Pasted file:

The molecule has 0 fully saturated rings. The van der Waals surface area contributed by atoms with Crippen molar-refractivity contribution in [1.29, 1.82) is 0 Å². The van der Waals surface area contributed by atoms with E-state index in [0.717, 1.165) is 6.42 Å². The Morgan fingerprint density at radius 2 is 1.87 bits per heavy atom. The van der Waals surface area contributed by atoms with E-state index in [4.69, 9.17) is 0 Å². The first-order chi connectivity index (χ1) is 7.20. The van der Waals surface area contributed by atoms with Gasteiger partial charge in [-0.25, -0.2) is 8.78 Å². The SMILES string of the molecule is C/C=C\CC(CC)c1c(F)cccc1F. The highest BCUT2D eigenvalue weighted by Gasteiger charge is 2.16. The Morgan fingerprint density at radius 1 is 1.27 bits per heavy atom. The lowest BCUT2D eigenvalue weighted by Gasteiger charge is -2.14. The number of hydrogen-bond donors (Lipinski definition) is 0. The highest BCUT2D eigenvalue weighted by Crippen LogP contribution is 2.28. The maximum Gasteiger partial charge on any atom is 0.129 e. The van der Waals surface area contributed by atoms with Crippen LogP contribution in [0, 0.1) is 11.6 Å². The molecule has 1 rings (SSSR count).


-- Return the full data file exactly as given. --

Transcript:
The molecule has 0 fully saturated rings. The van der Waals surface area contributed by atoms with Crippen molar-refractivity contribution in [1.29, 1.82) is 0 Å². The van der Waals surface area contributed by atoms with E-state index in [0.717, 1.165) is 6.42 Å². The Morgan fingerprint density at radius 2 is 1.87 bits per heavy atom. The van der Waals surface area contributed by atoms with E-state index in [4.69, 9.17) is 0 Å². The first-order chi connectivity index (χ1) is 7.20. The van der Waals surface area contributed by atoms with Gasteiger partial charge in [-0.25, -0.2) is 8.78 Å². The SMILES string of the molecule is C/C=C\CC(CC)c1c(F)cccc1F. The highest BCUT2D eigenvalue weighted by Gasteiger charge is 2.16. The Morgan fingerprint density at radius 1 is 1.27 bits per heavy atom. The lowest BCUT2D eigenvalue weighted by Gasteiger charge is -2.14. The number of hydrogen-bond donors (Lipinski definition) is 0. The highest BCUT2D eigenvalue weighted by Crippen LogP contribution is 2.28. The maximum Gasteiger partial charge on any atom is 0.129 e. The van der Waals surface area contributed by atoms with Crippen LogP contribution in [0, 0.1) is 11.6 Å². The molecule has 1 rings (SSSR count).